I’m continuing my series of reviews of the 2016 films that I’ve missed and, this time, I’m giving you my thoughts on Hardcore Henry!
IDMb summary: Henry is resurrected from death with no memory, and he must save his wife from a telekinetic warlord with a plan to bio-engineer soldiers.
Throughout the years, Hollywood has adapted/used a lot of video game narratives (the latest example being the Warcraft film). However, Hardcore Henry is the first (as far as I know) feature film adaptation of the video game cinematography. Hardcore Henry was also made by two opposing countries – Russia and the US. I guess the foreign financial and creative influences on Hollywood come from more than just China.
Writing and Directing
The film was written and directed by a Russian filmmaker Ilya Naishuller. While he did manage to create a visually interesting and exciting product, plot-wise it was kinda boring.
The story and the characters
The film had a lot of exposition and a lack of information. The viewers were never told anything useful and I, personally, felt lost in the story. Henry was basically going from point A to B just because – like on a video game type of a mission. The narrative was confusing for Henry and for the viewer alike. The film also had a very stereotypical Russian aura/feeling. It was set in Russia and featured a lot of stereotypically Russian characters in the background – I don’t know why a Russian filmmaker would use these stereotypes to represent his country and Russian cinema to the world, but, then again, some Russian people are weirdly proud of their negative stereotype.
My favorite line in the film was spoken by the villain and it involved the subversion on US favorite pastime. The saying that in Russia, a lot of bats but no baseballs are sold was spot-on and really funny.
The film had a lot of weird characters. To begin with, Henry had a limited amount/no backstory. His metal arm (and leg) kinda reminded me of Marvel’s Winter Soldier. The fact that he needed re-charging was an interesting idea. The villain of the movie – Akan – was super weird. He had unexplained telekinesis powers and wanted an army of the super soldier just because. Another weirdo – Jimmy – felt like a caricature – his clones/multiple personalities seemed really strange and borderline stupid and the explanation didn’t satisfy me either. That musical number felt out of place and didn’t make much sense as well. Lastly, the wife reveal was not that great – I didn’t care enough about the characters to feel surprised or betrayed.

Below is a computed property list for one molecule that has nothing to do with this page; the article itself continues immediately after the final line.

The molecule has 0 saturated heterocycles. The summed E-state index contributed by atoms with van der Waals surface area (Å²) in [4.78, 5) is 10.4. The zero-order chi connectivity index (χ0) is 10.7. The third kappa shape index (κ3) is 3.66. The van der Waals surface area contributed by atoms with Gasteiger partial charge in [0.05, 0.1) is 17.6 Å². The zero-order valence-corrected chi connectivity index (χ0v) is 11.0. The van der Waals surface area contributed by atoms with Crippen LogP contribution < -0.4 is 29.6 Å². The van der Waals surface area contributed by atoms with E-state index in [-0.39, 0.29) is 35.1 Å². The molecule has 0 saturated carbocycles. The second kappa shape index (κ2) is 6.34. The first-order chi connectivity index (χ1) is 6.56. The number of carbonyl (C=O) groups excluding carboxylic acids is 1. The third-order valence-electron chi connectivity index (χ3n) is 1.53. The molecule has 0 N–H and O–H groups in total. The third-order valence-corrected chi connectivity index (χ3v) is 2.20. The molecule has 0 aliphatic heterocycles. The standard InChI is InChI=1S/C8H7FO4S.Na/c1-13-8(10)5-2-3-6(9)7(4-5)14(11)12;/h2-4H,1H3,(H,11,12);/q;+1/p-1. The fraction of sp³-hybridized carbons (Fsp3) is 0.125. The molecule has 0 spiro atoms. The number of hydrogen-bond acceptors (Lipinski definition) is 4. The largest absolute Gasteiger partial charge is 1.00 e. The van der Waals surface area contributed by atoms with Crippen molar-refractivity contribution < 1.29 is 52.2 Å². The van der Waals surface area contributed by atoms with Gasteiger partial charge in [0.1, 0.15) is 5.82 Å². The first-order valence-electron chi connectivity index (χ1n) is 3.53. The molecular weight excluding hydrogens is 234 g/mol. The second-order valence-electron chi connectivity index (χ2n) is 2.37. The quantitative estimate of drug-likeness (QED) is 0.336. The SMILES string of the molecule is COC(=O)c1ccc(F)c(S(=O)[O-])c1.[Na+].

The visuals and the action
Hardcore Henry is really unique in that it was shot entirely from Henry’s POV (except for a single scene with the kids at the beginning that is repeated a few times). This type of cinematography is, of course, very reminiscent of video game gameplay. It also has similarities with the found footage films and their cinematography. While it was really cool to see a film shot entirely from a single perspective, it was also kinda disorientating. It worked at times – at the beginning, when Henry was waking up with no sound and disorientating visuals, the viewers felt like he/she was waking up in the film’s world as well. Nevertheless, an hour into the film, POV cinematography stopped being interesting and felt like a gimmick – nausea inducing gimmick.
The fact that the film only had a single perspective, also meant that its frame was narrow and limited – if Henry was not looking at stuff, the viewers could not see it either. I also felt that the film was unnecessarily graphic, in its usage of both sexual and violent content.
A few positive things on the topic of directing: the opening red slow-mo visuals did look nice. The upbeat music during the fights was also fun. The last fight’s song – Queen’s Don’t Stop Me Now – was an appropriate and funky choice. Lastly, this whole film was shot with GoPros. The modern technologies continue to amaze me – the video quality of even the simplest contemporary cameras is unbelievable.
- The cinematographers Sergey Valyaev and Andrei Dementiev, and the director Ilya Naishuller all played Henry. I would like to praise all of them for acting without showing their face – Hollywood actors would never do that (except Tom Hardy – Bane, Mad Max) – they would like their face to be fully on-screen.
- Sharlto Copley as Jimmy had a too over-the-top performance and made this parody of a character even more annoying.
- Danila Kozlovsky as Akan was also too much like a cartoon character. He also kinda looked like Viserys from Game of Thrones S1. I have seen only one other film starring Kozlovsky – The Vampire Academy – that picture was not great but better than the trailers advertised.
- Haley Bennett as Estelle acted like a damsel in distress – a living prop. The only interesting scenes with her was the science stuff when Henry woke up.
In short, Hardcore Henry had style but lacked substance. If that is not a problem for you, you might enjoy the movie, but I wanted something more.
Trailer: Hardcore Henry trailer